In all of the jobs over the years, accepting a position with Allen-Bradley (A-B) was probably the best career decision that I ever made. A-B had just been bought by Rockwell and would eventually change its name to Rockwell Automation. At the time though, A-B was investing heavily in college engineers to become salespeople – they wanted smart, raw talent that they could mold. I moved to the company headquarters in Milwaukee, WI and began an 11-month sales training program under the wise mentorship of the A-B sales experts.

Nearly every sales trainer explains that everyone sells. They give examples of selling from the youngest child trying to get a piece of candy to adults convincing a spouse for a new set of golf clubs. This is true, but unfortunately just because everyone sells, very few people do it really well. The sales profession is one of the hardest professions in the world, and enterprise sales is among the hardest of all types of sales positions. Going through an 11-month training program probably cut 5 years off of my on-the-job training.

Few companies today can make the incredible investment that A-B made in me. I wish I could return this favor by doing the same to college graduates, but unfortunately, it is a different world. In that 11 month program, I learned many skills that I still use today. For myself and many others, this was our masters degree in sales. Here are some of the timeless skills that today make a better salesperson:

  • How to plan a sales call so that everyone on my team knew how to succeed
  • How to explain the benefits of a product rather than just its features
  • How to understand a prospect’s business
  • How to build a relationship with a customer to make it a win/win relationship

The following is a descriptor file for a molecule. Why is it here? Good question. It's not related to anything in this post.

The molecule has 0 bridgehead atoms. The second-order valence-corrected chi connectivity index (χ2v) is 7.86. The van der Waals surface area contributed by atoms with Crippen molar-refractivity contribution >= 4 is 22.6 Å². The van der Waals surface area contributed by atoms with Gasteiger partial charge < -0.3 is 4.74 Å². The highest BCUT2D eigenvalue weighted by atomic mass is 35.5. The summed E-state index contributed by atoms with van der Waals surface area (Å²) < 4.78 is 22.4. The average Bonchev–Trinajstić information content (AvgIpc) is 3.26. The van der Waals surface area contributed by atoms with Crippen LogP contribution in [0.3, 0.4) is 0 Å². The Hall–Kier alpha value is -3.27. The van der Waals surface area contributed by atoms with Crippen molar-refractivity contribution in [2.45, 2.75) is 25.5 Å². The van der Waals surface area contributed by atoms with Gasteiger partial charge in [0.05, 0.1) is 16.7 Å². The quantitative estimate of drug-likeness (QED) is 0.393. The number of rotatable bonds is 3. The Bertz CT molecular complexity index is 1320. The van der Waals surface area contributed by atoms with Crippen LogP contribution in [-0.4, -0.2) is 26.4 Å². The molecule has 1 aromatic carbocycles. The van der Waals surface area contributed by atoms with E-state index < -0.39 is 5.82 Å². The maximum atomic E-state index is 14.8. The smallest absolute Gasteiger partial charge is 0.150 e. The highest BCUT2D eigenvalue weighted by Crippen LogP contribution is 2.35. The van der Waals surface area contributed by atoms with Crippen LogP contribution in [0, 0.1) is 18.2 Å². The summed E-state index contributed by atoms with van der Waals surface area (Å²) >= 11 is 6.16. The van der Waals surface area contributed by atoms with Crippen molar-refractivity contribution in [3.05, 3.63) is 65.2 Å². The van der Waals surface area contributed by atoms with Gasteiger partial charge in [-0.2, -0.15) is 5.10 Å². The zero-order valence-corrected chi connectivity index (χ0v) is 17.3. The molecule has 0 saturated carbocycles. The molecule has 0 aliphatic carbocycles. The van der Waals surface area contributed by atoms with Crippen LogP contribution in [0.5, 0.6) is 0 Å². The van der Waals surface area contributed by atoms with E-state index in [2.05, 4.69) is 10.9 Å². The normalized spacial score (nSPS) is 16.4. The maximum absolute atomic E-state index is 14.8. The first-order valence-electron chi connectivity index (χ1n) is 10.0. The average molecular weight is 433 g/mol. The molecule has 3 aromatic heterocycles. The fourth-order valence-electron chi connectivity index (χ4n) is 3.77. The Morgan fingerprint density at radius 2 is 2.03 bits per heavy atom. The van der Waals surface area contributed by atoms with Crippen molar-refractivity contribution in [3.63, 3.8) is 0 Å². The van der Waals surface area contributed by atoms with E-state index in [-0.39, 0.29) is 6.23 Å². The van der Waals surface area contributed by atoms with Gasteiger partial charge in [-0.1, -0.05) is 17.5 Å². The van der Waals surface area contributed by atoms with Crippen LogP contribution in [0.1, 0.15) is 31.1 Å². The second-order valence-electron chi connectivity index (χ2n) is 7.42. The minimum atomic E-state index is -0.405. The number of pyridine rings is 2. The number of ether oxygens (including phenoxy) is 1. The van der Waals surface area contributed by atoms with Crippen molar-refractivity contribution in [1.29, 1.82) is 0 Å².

• How to manage the entire business with a customer, not just the next deal
  • How to effectively team sell to a customer
  • How to deliver a presentation that it is motivating
  • How to write effective letters
  • How to negotiate and close a deal

Allen-Bradley put me through classes, seminars, and practice sessions for months. I was tested weekly to affirm that the information and techniques stuck. I made joint calls with seasoned salespeople having decades of experience. These were the masters, and I was excited to be along for the ride. Eventually, I made sales calls. The masters watched. Their feedback was foundational to my growth. A lesson I took away – find a great mentor and never let them go.

In addition, Allen-Bradly was patient. This built a strong foundation to be the best salesperson that I could be. Teaching that continuous learning and continuous improvement creates more future opportunity is a value I cherish today. I pass this knowledge to you – my sales peers. You need to master the craft in the profession that you have chosen. Embrace the process of learning and improvement.

It is often cited that you need 10 years of doing something to be an expert. I am sure this is true, but I have seen salespeople that have decades of experience and still are not experts in their craft. I theorize that this is because they are not continually learning and continuously striving to improve.

While I am unable to train a group of young and eager college graduates for a year, I can pass on my experiences and learnings. That is my goal for this blog series. I am hopeful that it will be helpful to salespeople of all ages, new managers trying to learn how to motivate others, and entrepreneurs trying to start the next great software company. I hope that you will subscribe to the feed of this series so that I can help you sell more software and offer benefits to your customers.

While reading this series, I hope you gain some insight into the above bullet points and I hope that you learn a little about what it takes to start an enterprise software company from scratch.

If you like this series, you may also want to read my book on sales, Eliminate Your Competition. You may purchase my book from your favorite book retailer. The ebook version is available at the most popular retailers such as Apple, Amazon, Barnes & Noble. The paperback version is also widely available at such retailers as AmazonBarnes & Noble, and Books A Million.

You should also subscribe to my blog about my book. This particular post was based on a post that exists there.

Header image by Gerd Altmann from Pixabay

Skinned Knees – What An MBA Didn’t Teach You About Sales

The sales profession is challenging. You need to work hard at it to succeed. You need to learn from the best. You need to improve your skills continuously. If you think you can sell since you are a hit at parties and have a lot of friends, you may soon find that you are a failure as a salesperson. Blunt truth: 

because the sales profession is so hard, you have to focus on doing everything in sales very well, or you will be considered a failure.